Many people would call Tiger Woods' historic win at the Masters in April the most impressive feat of his storied career. But when looking for his most dominant performance, there's no doubt it happened 19 years ago at iconic Pebble Beach.
As the PGA Tour invades the course's picturesque layout this week for the 119th U.S. Open, it's impossible not to reflect on Woods' romp to a 15-shot victory in 2000, a display that's arguably the best in golf history.
The then 24-year-old would end the championship at 12-under par, marking the first time in the event's history that a player finished better than 10-under. Nobody else in the field would get into red numbers, which shows the level of Woods' dominance.
Let's look back on his historic week nearly two decades ago.
To say Woods was on fire heading into Pebble Beach in 2000 would be putting it mildly. He didn't win the Masters, but he had already recorded three victories on the season, including the AT&T Pebble Beach Pro-Am just a few months prior.
Woods, whose coach at the time was Butch Harmon, played a practice round in Las Vegas before heading to Pebble Beach. His opponent that day was Adam Scott, a 19-year-old Australian who had just turned professional. Woods fired a course-record 63 in 30 mph winds, which was eye-opening for his playing partner.
"I left the round reconsidering if I should actually worry about a career in golf," Scott said, according to Steve DiMeglio of Golf Week. "It was far better than anything I had ever seen."
The hype train continued to steam along during practice that week at Pebble Beach. Woods played with close friend Mark O'Meara to prepare for the event, and the two-time major champion told his wife the U.S. Open was done before it started.
"She said, 'How are you playing?'" O'Meara told Doug Ferguson of Golf Channel. "I said, 'I'm playing all right, but it doesn't really matter. The tournament is already over.' She said, 'How can you say that?' I said. 'Tiger is going to win. And not only is he going to win, but he's going to blow away the field.'"
Woods took advantage of favorable conditions during the morning wave at Pebble Beach to fire a bogey-free round of 65, giving him a one-stroke lead over Miguel Angel-Jimenez. But that narrow margin still felt like a massive gap.
His 6-under par total was one stroke off the record for the lowest opening round in U.S. Open history, and that incredible day was only the beginning.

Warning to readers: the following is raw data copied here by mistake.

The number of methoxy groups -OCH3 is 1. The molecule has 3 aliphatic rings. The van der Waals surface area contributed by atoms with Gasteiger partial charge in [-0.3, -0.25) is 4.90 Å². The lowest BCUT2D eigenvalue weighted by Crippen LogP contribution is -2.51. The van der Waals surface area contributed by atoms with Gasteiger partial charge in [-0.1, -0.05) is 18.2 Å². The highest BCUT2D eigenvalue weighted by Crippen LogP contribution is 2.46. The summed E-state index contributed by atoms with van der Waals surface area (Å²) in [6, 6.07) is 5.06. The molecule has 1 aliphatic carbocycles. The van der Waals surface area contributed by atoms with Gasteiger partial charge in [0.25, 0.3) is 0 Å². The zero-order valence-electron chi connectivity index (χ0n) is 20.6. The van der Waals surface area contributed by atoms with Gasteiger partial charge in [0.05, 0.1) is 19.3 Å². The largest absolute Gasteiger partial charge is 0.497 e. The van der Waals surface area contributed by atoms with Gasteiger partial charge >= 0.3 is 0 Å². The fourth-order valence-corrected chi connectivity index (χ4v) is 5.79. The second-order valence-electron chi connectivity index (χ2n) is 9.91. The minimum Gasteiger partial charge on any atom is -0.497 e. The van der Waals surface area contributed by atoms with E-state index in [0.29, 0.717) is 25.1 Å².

The weather played a pivotal part in Day 2 at Pebble Beach, with scores ballooning in adverse conditions and many players unable to finish their rounds due to darkness.
After playing early on Thursday, Woods was in the afternoon groupings, and the weather didn't seem to affect him over his first 11 holes. He dropped two more shots to sit at 8-under.
When play was suspended due to darkness, Woods opted to finish off the 12th hole before calling it a day, and finish it off he did.
Nailing a 30-foot putt for birdie pushed Woods to 9-under, leading to one question with the U.S. Open winner already obvious: How many shots would Tiger put between him and the field?
Woods finished the final six holes on Saturday morning for a second-round 69, joining Dave Eichelberger as the only players to break 70 on a difficult day. He entered the final 36 holes with a record six-stroke lead, although for those chasing, it must have felt double that.
Ridiculously, there were only 17 players within 10 shots of the lead following the second round, and the cut at the U.S. Open that year was the top-60 players plus anyone trailing by 10 strokes.
The conditions worsened further on Saturday. Even Woods was affected early, leading to a triple-bogey on the third hole. But that was a mere hiccup for the now 15-time major champ, as he quickly got those strokes back to finish the round with an even-par 71.
Woods still recorded the second-lowest round of the day while pushing his lead to 10 shots, a tournament record after three rounds. His 54-hole total of 205 was the second lowest in U.S. Open history at the time.
With the tournament decided heading into Sunday, Woods' goal was to play bogey-free golf and finish off his epic showing. Given how the rest of the week went, it wasn't shocking when he did exactly that during the home stretch.
After opening Round 4 with par on nine straight holes, Woods birdied four of the first five holes on the back nine to extend his lead to an absurd 15 shots. Then he drilled a 15-footer for par on the 16th and could coast through the final two holes, closing with a 4-under 67 to finish at 12-under, a new record U.S. Open low score.
Woods' accomplishments that week are almost endless, but here are a few others:
Woods went on to win the next three major championships to hold the four biggest titles in golf at the same time, completing the Tiger Slam.
Perhaps Phil Mickelson said it best when asked to put Tiger's showing into perspective.
"What he did at Pebble Beach is still the greatest performance of all time."